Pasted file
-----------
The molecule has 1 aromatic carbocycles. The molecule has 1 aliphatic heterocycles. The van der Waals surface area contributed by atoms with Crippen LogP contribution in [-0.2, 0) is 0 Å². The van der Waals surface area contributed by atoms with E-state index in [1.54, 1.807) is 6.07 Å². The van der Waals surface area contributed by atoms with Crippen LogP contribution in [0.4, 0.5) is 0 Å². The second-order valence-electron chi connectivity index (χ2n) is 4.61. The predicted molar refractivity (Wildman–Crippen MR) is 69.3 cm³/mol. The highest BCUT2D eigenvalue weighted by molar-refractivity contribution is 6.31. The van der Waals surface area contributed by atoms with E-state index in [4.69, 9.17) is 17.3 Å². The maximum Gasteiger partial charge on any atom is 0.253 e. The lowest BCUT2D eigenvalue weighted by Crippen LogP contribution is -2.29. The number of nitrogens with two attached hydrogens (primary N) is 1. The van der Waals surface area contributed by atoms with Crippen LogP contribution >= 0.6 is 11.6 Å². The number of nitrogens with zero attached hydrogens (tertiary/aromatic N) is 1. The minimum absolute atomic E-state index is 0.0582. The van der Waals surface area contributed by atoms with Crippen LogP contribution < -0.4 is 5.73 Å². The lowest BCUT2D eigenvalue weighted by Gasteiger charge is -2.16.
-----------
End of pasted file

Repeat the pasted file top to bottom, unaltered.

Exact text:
The molecule has 1 aromatic carbocycles. The molecule has 1 aliphatic heterocycles. The van der Waals surface area contributed by atoms with Crippen LogP contribution in [-0.2, 0) is 0 Å². The van der Waals surface area contributed by atoms with E-state index in [1.54, 1.807) is 6.07 Å². The van der Waals surface area contributed by atoms with Crippen LogP contribution in [0.4, 0.5) is 0 Å². The second-order valence-electron chi connectivity index (χ2n) is 4.61. The predicted molar refractivity (Wildman–Crippen MR) is 69.3 cm³/mol. The highest BCUT2D eigenvalue weighted by molar-refractivity contribution is 6.31. The van der Waals surface area contributed by atoms with E-state index in [4.69, 9.17) is 17.3 Å². The maximum Gasteiger partial charge on any atom is 0.253 e. The lowest BCUT2D eigenvalue weighted by Crippen LogP contribution is -2.29. The number of nitrogens with two attached hydrogens (primary N) is 1. The van der Waals surface area contributed by atoms with Crippen LogP contribution >= 0.6 is 11.6 Å². The number of nitrogens with zero attached hydrogens (tertiary/aromatic N) is 1. The minimum absolute atomic E-state index is 0.0582. The van der Waals surface area contributed by atoms with Crippen LogP contribution < -0.4 is 5.73 Å². The lowest BCUT2D eigenvalue weighted by Gasteiger charge is -2.16.